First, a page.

A key followup to the tantalizing breaking news on Wednesday about Julian Assange, Wikileaks, and a Trump pardon.
Russia-friendly ex-Rep. Dana Rohrabacher (R-CA) reportedly dangled a presidential pardon to Wikileaks founder Julian Assange in 2017, Assange’s lawyer claimed in court.
The catch: Assange had to prove Russia had not been the source of stolen Democratic emails Wikileaks published the year before.
Rohrabacher has now responded to the Assange claims, and the picture he paints, in true Rohrabacher fashion, is quite a bit muddier.
Was President Donald Trump behind the offer? Not at all, Rohrabacher said in a new interview published Friday. As Rohrabacher told Yahoo News, it’s not clear Trump even knew about his talk with Assange.
That admission seems to take some of the wind out of the sails of the story.
Both Assange’s lawyer and Rohrabacher seem to agree on some details of what happened: The pair met in August 2017 where Assange had lived for years by that time, at the Ecuadorian embassy in London.
They spoke for hours, including about the stolen Democratic emails that Russians had hacked during the 2016 presidential race, and which Wikileaks eventually published to Trump’s benefit. Trump has raged for years at the perception that Russian hackers helped him win the White House.
Rohrabacher told Yahoo News he sought proof, during the conversation, to support the baseless conspiracy theory that the real source of the hacked emails Wikileaks published was the murdered Democratic National Committee staffer Seth Rich.
According to Assange’s lawyer Edward Fitzgerald, Rohrabacher said that “on instructions from the President, he was offering a pardon or some other way out, if Mr. Assange … said Russia had nothing to do with the DNC leaks.”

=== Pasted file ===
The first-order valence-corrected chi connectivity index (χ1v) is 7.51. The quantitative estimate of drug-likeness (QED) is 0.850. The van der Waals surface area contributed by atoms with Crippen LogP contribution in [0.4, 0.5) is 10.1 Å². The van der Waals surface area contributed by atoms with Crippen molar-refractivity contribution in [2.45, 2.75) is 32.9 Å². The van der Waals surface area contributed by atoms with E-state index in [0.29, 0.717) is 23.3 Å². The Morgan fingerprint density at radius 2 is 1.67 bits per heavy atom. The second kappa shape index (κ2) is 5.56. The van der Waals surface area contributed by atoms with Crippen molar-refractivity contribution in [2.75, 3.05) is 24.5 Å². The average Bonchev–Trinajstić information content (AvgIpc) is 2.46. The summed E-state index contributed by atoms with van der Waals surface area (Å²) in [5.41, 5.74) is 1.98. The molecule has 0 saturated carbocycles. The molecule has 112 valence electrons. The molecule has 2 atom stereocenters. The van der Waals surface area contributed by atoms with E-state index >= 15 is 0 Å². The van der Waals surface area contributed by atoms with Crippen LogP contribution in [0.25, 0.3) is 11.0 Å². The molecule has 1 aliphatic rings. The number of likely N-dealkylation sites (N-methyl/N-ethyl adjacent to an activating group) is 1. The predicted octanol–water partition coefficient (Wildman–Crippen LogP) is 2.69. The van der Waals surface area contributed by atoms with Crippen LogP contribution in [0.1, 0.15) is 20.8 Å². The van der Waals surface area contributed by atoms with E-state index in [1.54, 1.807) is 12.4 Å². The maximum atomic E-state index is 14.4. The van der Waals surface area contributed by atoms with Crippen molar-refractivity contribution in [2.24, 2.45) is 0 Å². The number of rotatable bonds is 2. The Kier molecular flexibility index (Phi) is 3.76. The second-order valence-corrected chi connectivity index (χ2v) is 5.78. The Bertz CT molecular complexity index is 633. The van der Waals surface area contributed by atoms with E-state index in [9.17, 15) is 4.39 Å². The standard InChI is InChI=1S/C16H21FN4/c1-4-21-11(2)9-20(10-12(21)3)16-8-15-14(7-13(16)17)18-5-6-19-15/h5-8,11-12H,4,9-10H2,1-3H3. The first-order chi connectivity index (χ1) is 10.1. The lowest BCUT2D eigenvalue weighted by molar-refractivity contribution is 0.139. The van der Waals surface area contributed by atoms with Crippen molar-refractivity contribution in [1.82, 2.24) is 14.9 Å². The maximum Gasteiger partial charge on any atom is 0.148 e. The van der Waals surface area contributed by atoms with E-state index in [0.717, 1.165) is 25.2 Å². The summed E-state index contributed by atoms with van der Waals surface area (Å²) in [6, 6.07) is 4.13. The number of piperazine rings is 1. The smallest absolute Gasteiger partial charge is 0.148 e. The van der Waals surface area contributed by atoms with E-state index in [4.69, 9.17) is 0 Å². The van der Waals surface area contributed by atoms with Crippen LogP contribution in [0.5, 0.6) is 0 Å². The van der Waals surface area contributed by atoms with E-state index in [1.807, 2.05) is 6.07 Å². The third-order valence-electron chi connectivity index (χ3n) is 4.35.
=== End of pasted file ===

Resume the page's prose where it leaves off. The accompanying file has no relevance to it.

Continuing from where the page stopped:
But Rohrabacher has denied that Trump knew anything about a pardon offer.
“I spoke to Julian Assange and told him if he would provide evidence about who gave WikiLeaks the emails I would petition the president to give him a pardon,” he told Yahoo News. “He knew I could get to the president.”
Only after that conversation, Rohrabacher said, did he speak to then-White House chief of staff John Kelly about the matter. Kelly was “courteous,” Rohrabacher said, but did not commit to even telling Trump about the congressman’s meeting.
The Yahoo Interview roughly matches what Rohrabacher posted on his personal website shortly after the Assange news went public Wednesday: “At no time did I talk to President Trump about Julian Assange,” he wrote. “Likewise, I was not directed by Trump or anyone else connected with him to meet with Julian Assange.”
“At no time did I offer Julian Assange anything from the President because I had not spoken with the President about this issue at all,” he added. “However, when speaking with Julian Assange, I told him that if he could provide me information and evidence about who actually gave him the DNC emails, I would then call on President Trump to pardon him.”
That matches the White House’s own outright denial of the story, which it called “a complete fabrication and a total lie.”
Assange is fighting extradition to the United States on espionage charges.